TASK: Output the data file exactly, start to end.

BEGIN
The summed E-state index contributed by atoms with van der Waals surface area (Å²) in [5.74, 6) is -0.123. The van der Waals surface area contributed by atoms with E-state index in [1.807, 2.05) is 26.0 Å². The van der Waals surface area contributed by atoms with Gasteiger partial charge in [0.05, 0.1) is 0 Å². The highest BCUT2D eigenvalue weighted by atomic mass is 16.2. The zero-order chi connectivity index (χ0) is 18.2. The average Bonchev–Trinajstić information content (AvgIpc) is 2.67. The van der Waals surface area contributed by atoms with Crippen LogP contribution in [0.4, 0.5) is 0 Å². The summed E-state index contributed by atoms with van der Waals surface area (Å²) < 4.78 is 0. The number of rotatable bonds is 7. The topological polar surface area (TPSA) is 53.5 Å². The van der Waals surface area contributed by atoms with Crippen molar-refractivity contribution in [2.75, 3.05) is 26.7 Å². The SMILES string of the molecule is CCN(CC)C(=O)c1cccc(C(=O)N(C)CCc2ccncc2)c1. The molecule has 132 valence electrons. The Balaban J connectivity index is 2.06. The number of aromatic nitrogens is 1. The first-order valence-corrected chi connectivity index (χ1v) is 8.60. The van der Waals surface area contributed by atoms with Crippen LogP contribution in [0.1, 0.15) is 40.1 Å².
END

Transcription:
The summed E-state index contributed by atoms with van der Waals surface area (Å²) in [5.74, 6) is -0.123. The van der Waals surface area contributed by atoms with E-state index in [1.807, 2.05) is 26.0 Å². The van der Waals surface area contributed by atoms with Gasteiger partial charge in [0.05, 0.1) is 0 Å². The highest BCUT2D eigenvalue weighted by atomic mass is 16.2. The zero-order chi connectivity index (χ0) is 18.2. The average Bonchev–Trinajstić information content (AvgIpc) is 2.67. The van der Waals surface area contributed by atoms with Crippen LogP contribution in [0.4, 0.5) is 0 Å². The summed E-state index contributed by atoms with van der Waals surface area (Å²) < 4.78 is 0. The number of rotatable bonds is 7. The topological polar surface area (TPSA) is 53.5 Å². The van der Waals surface area contributed by atoms with Crippen molar-refractivity contribution in [2.75, 3.05) is 26.7 Å². The SMILES string of the molecule is CCN(CC)C(=O)c1cccc(C(=O)N(C)CCc2ccncc2)c1. The molecule has 132 valence electrons. The Balaban J connectivity index is 2.06. The number of aromatic nitrogens is 1. The first-order valence-corrected chi connectivity index (χ1v) is 8.60. The van der Waals surface area contributed by atoms with Crippen LogP contribution in [0.1, 0.15) is 40.1 Å².